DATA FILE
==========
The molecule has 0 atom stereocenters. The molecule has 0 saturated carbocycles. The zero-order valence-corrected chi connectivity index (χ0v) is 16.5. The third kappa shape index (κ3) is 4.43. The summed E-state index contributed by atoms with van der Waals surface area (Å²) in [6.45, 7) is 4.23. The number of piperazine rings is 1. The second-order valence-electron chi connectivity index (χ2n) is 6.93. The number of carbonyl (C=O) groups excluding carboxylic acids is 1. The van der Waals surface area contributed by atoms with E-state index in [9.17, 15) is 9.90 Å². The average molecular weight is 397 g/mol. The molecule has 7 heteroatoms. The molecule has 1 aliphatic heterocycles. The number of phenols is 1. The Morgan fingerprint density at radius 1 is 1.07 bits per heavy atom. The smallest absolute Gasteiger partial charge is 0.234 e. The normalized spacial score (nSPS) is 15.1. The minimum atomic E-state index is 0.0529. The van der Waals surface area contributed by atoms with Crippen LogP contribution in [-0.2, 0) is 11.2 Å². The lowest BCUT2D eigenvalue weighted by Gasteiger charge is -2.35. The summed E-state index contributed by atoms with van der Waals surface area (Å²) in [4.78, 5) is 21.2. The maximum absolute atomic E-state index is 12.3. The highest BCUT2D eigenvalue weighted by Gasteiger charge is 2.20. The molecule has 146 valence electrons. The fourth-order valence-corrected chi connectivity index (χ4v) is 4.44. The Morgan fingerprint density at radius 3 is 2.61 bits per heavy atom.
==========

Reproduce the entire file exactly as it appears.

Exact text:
The molecule has 0 atom stereocenters. The molecule has 0 saturated carbocycles. The zero-order valence-corrected chi connectivity index (χ0v) is 16.5. The third kappa shape index (κ3) is 4.43. The summed E-state index contributed by atoms with van der Waals surface area (Å²) in [6.45, 7) is 4.23. The number of piperazine rings is 1. The second-order valence-electron chi connectivity index (χ2n) is 6.93. The number of carbonyl (C=O) groups excluding carboxylic acids is 1. The van der Waals surface area contributed by atoms with E-state index in [9.17, 15) is 9.90 Å². The average molecular weight is 397 g/mol. The molecule has 7 heteroatoms. The molecule has 1 aliphatic heterocycles. The number of phenols is 1. The Morgan fingerprint density at radius 1 is 1.07 bits per heavy atom. The smallest absolute Gasteiger partial charge is 0.234 e. The normalized spacial score (nSPS) is 15.1. The minimum atomic E-state index is 0.0529. The van der Waals surface area contributed by atoms with Crippen LogP contribution in [-0.2, 0) is 11.2 Å². The lowest BCUT2D eigenvalue weighted by Gasteiger charge is -2.35. The summed E-state index contributed by atoms with van der Waals surface area (Å²) in [4.78, 5) is 21.2. The maximum absolute atomic E-state index is 12.3. The highest BCUT2D eigenvalue weighted by Gasteiger charge is 2.20. The molecule has 146 valence electrons. The fourth-order valence-corrected chi connectivity index (χ4v) is 4.44. The Morgan fingerprint density at radius 3 is 2.61 bits per heavy atom.